"Nearly seven in 10 (68%) respondents indicated that family rejection was a major factor contributing to LGBT youth homelessness, making it the most cited factor. More than half (54%) of respondents indicated that abuse in their family was another important factor contributing to LGBT homelessness.

Statistically, LGBT youth make up no more than 10% of that population segment, yet total 40% of homeless youth."

Social science researcher Brene’ Brown has said the following:

When it comes to our sense of love, belonging, and worthiness, we are most radically shaped by our families of origin – what we hear, what we are told, and perhaps most importantly, how we observe our parents engaging with the world….

Belonging is the innate human desire to be part of something larger than us. One of the biggest surprises in this research was learning that fitting in and belonging are not the same thing. In fact, fitting in is about assessing a situation and becoming who you need to be in order to be accepted. Belonging, on the other hand, doesn’t require us to change who we are; it requires us to be who we are….

Throughout the country and regardless of type of school, middle and high school students talk openly about the heartache of not feeling a sense of belonging at home.”

Are parents acting within their parental rights in causing their children not to feel a sense of belonging at home, or is it the result of a failure to exercise their parental responsibilities?

It's worth noting that many modern-day conservative Republicans hold Ayn Rand in very high regard, despite the fact that the following quote is attributed to her:

"Individual rights are not subject to a public vote; a majority has no right to vote away the rights of a minority; the political function of rights is precisely to protect minorities from oppression by majorities (and the smallest minority on earth is the individual)."

Meanwhile, the 2016 Republican Platform was quite the contrary, as was Donald Trump's campaign rhetoric. There are reasons why Trump was endorsed and supported by the alt-right, white nationalists, white supremacists, neo-Nazis, the KKK and other such groups.

However, consider the following from the Leonore Annenberg Institute for Civics:

"The essence of democracy is majority rule, the making of binding decisions by a vote of more than one-half of all persons who participate in an election. However, constitutional democracy in our time requires majority rule with minority rights. Thomas Jefferson, third President of the United States, expressed this concept of democracy in 1801 in his First Inaugural Address. He said,

'All . . . will bear in mind this sacred principle, that though the will of the majority is in all cases to prevail, that will to be rightful must be reasonable; that the minority possess their equal rights, which equal law must protect and to violate would be oppression.'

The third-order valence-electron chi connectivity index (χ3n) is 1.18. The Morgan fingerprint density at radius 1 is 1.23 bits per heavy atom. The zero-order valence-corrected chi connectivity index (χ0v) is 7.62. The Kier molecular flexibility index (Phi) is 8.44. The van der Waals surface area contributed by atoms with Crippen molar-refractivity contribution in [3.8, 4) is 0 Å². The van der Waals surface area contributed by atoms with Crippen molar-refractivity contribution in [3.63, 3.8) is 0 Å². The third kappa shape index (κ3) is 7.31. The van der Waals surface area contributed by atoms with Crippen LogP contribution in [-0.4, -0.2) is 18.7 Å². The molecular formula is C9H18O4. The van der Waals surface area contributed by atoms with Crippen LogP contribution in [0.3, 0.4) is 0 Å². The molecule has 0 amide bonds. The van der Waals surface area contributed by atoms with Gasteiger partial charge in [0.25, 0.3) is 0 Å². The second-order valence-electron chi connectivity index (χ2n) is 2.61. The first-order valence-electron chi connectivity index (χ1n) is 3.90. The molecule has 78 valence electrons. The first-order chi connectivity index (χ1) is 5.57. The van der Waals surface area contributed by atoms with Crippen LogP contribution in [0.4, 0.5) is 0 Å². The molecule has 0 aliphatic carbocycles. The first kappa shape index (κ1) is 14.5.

In every genuine democracy today, majority rule is both endorsed and limited by the supreme law of the constitution, which protects the rights of individuals. Tyranny by minority over the majority is barred, but so is tyranny of the majority against minorities.

This fundamental principle of constitutional democracy, majority rule coupled with the protection of minority rights, is embedded in the constitutions of all genuine democracies today....

Majority rule is limited in order to protect minority rights, because if it were unchecked it probably would be used to oppress persons holding unpopular views. Unlimited majority rule in a democracy is potentially just as despotic as the unchecked rule of an autocrat or an elitist minority political party."

The following is an excerpt from an article titled Power in Negotiation: The Impact on Negotiators and the Negotiation Process that was recently published by Harvard Law School's Program on Negotiation:

"Powerful Negotiators Lose Perspective

One of the most crucial skills that negotiators can develop is perspective taking, or the ability to appreciate and understand the world from another person’s vantage point.

This brings us to the most consistently negative effect of power on negotiation behavior and outcomes: powerful negotiators often fail to take their counterpart’s perspective. Power leads individuals to overlook what the other party wants and needs and why he needs it.

Power in negotiation is most effective at the bargaining table when combined with perspective taking. When the powerful take time to consider their counterpart’s points of view, they harness the positive benefits of power (including the making of first offers and persistence) without succumbing to excessive risk taking. The ultimate lesson? Strive to possess power in negotiation – or simply feel powerful – and follow up with perspective taking."

According to Brene' Brown, Ph.D., in the United States, the majority culture is white, Judeo-Christian, middle class, educated, and straight.

In other words, the "powerful negotiators" in our society are members of the "dominant culture."

Dr. Brown also contends that empathy is a skill set and that the core of empathy is perspective taking. She also says that perspective taking is normally taught or modeled by parents. The more your perspective is in line with the dominant culture, the less you were probably taught about perspective taking, which is entirely consistent with the loss of perspective by powerful negotiators.

Unfortunately, this is why we have so much conflict in our society.

Perspective-taking is the core of empathy, which is the key to conflict resolution or management. This is why empathy conversations are so incredibly important.

More from Mark B. Baer, Esq.
More from Psychology Today